Tutukākā Coast and the Poor Knights Islands
This coastline was rated one of the world’s best by Lonely Planet, and the Poor Knights Islands counted as one of the top ten dive sites in the world by Jacques Cousteau. Quaint coastal village Ngunguru is nestled on the shores of an estuary, offering safe swimming and calm waters for paddleboarding, while the white sand beaches of Matapōuri and Whale Bay are perfect for quintessential family beach days. Sandy Bay around the corner is the epicentre of the regions surfing scene. Tutukākā is the main hub of the area, and provides great dining and accommodation options, with a stunning selection of beaches tucked away down a side road. The marina here is also the main launching point for visits to the Poor Knights Islands. A dive at the Poor Knights is considered a once-in-a-lifetime experience but even non-divers will leave with unforgettable memories. Water clarity is second to none and the abundance of sea life means snorkellers and even paddleboarders and kayakers are treated to marine wildlife experiences from the ocean’s surface. The world’s largest sea cave is also found here, so large in fact, that boats will cruise inside.
Ōakura, Whangaruru and Whananaki
Heading north on State Highway 1 from Whangārei City leads to the satellite town of Hikurangi, an historic village, the northern gateway to the Tutukākā Coast and service centre to the wider farming area that surrounds it. Just further north of Hikurangi, take a detour off the Twin Coast Discovery Highway at Whakapara, and you will arrive at an isolated coastal paradise, including Ōakura, Helena Bay, and Mimiwhangata Coastal Park. The road from Ōakura to Helena Bay is part of the Northland Journey, The Secret Coast Route, which runs from Russell to Helena Bay. Along this backroad, The Gallery & Café Helena Bay Hill is a great place to stop and enjoy art, subtropical gardens and refreshments. In the summer months, cool off with a refreshing dip at one of the many beaches.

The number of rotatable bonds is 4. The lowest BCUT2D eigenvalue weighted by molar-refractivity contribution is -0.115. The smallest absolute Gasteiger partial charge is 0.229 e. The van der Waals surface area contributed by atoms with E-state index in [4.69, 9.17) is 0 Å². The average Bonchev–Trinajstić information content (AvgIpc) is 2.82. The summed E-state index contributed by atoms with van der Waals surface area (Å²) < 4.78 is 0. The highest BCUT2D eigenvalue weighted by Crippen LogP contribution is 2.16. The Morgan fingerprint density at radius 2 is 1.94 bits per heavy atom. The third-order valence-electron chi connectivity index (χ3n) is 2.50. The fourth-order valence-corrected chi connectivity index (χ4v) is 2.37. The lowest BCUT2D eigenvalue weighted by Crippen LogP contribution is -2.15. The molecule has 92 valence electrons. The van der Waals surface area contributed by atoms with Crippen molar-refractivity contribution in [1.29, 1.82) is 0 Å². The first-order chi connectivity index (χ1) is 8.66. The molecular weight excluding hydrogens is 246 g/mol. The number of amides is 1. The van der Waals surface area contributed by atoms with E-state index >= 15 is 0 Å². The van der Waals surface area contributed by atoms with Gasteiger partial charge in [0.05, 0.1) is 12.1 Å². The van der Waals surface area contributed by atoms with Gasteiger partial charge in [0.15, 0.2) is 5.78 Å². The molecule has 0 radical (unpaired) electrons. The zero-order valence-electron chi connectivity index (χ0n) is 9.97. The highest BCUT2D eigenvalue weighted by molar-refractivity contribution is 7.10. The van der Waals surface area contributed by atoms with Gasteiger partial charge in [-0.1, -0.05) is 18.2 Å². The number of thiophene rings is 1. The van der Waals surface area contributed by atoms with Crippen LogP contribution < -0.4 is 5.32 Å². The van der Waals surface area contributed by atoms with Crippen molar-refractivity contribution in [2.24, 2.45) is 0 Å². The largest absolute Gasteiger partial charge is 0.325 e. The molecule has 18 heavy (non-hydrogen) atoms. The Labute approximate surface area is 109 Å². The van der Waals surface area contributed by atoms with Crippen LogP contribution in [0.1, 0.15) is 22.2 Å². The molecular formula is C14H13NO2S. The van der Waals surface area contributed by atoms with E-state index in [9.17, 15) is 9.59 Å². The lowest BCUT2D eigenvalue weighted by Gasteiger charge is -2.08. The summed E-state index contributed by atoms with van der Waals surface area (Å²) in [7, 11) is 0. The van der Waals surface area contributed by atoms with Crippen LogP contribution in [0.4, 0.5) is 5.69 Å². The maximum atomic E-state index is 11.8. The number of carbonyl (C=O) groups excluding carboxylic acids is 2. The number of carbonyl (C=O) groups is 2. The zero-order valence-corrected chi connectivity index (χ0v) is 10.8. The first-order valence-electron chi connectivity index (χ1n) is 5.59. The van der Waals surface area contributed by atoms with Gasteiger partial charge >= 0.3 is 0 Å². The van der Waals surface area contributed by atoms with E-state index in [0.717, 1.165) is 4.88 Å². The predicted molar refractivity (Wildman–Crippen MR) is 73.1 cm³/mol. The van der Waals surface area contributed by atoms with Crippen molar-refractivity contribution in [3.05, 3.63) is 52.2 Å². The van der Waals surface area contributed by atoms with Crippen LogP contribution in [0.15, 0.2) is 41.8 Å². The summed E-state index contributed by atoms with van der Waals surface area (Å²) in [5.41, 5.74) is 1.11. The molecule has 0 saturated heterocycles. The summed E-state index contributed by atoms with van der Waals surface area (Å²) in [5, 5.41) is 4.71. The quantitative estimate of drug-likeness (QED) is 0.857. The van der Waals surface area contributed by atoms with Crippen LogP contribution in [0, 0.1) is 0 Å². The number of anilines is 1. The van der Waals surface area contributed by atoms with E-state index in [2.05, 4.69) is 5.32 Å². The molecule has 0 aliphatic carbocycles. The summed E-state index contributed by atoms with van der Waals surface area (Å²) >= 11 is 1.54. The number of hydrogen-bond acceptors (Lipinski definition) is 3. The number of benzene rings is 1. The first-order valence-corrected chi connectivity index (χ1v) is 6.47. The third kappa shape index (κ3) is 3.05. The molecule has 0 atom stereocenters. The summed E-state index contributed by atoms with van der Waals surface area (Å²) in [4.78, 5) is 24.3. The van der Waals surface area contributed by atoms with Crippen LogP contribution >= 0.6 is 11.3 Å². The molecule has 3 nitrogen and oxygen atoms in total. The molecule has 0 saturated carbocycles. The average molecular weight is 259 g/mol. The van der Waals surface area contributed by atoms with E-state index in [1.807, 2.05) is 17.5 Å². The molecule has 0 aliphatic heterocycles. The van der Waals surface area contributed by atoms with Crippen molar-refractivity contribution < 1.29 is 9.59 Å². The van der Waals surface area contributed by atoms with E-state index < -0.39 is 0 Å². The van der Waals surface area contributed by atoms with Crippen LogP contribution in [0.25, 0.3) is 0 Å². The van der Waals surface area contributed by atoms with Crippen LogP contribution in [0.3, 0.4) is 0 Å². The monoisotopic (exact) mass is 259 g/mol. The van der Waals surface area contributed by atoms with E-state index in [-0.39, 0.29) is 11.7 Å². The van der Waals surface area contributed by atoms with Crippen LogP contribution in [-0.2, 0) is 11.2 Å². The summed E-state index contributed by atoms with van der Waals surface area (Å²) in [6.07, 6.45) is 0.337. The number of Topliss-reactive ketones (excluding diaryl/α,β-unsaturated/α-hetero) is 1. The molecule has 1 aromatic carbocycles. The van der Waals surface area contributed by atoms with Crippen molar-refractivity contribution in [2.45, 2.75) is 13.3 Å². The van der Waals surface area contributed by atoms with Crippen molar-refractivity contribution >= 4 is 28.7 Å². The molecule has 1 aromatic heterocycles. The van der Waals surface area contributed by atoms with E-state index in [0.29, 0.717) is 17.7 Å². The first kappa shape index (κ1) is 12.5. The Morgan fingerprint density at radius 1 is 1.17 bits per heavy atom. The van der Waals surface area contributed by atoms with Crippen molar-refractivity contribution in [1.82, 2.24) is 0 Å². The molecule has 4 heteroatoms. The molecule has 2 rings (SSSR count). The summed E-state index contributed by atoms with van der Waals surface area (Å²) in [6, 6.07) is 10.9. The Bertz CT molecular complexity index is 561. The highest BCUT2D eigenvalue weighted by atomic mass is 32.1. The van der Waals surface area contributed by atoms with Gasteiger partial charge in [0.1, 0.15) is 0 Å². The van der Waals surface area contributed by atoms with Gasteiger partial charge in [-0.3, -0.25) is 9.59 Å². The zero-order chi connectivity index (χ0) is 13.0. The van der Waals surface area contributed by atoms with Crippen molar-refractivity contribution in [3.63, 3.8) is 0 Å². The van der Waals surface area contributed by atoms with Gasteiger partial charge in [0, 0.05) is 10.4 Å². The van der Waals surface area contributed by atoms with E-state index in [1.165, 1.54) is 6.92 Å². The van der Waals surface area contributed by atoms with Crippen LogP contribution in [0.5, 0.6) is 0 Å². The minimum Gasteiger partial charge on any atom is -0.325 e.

Bream Bay and Mangawhai
Bream Bay is 22 kilometres of white sand and blue waters and includes Waipū Cove, Langs Beach, Uretiti, and Ruakākā. These beaches are popular for walking, swimming, surfing, kitesurfing and surfcasting. There are areas designated for leisure horse riding and Ruakākā Racecourse holds regular meets. Marsden Cove Marina offers great waterside dining, excellent marina and boating facilities, and boats depart here for diving, snorkelling and sightseeing trips. Waipu Village is rich in Scottish heritage and boasts a delightful range of arts and crafts stores and cafés, as well as the Waipu Museum which tells the amazing story of one of the world’s greatest migrations. In Waipu Caves, discover a galaxy of glow-worms and enjoy a short walk to nearby Piroa Falls.
Further south, Mangawhai Heads and Village are the closest holiday destination to Auckland, just a mere 90 minutes from the Auckland city centre. A classic Kiwi seaside destination, you’ll discover white sandy beaches, beautiful walkways, sand dunes, and a wildlife sanctuary. The area also offers superb water sports, safe swimming, a world-class 18-hole championship golf course and a fabulous museum that tells the amazing history of the region. The Mangawhai Cliffs Walkway offers panoramic views, and on clear days you can see Coromandel peninsula in the distance. Afterwards, grab a cold drink or tasty meal at the historic Mangawhai Tavern, the best location to catch live music by both local bands and bigger Kiwi names.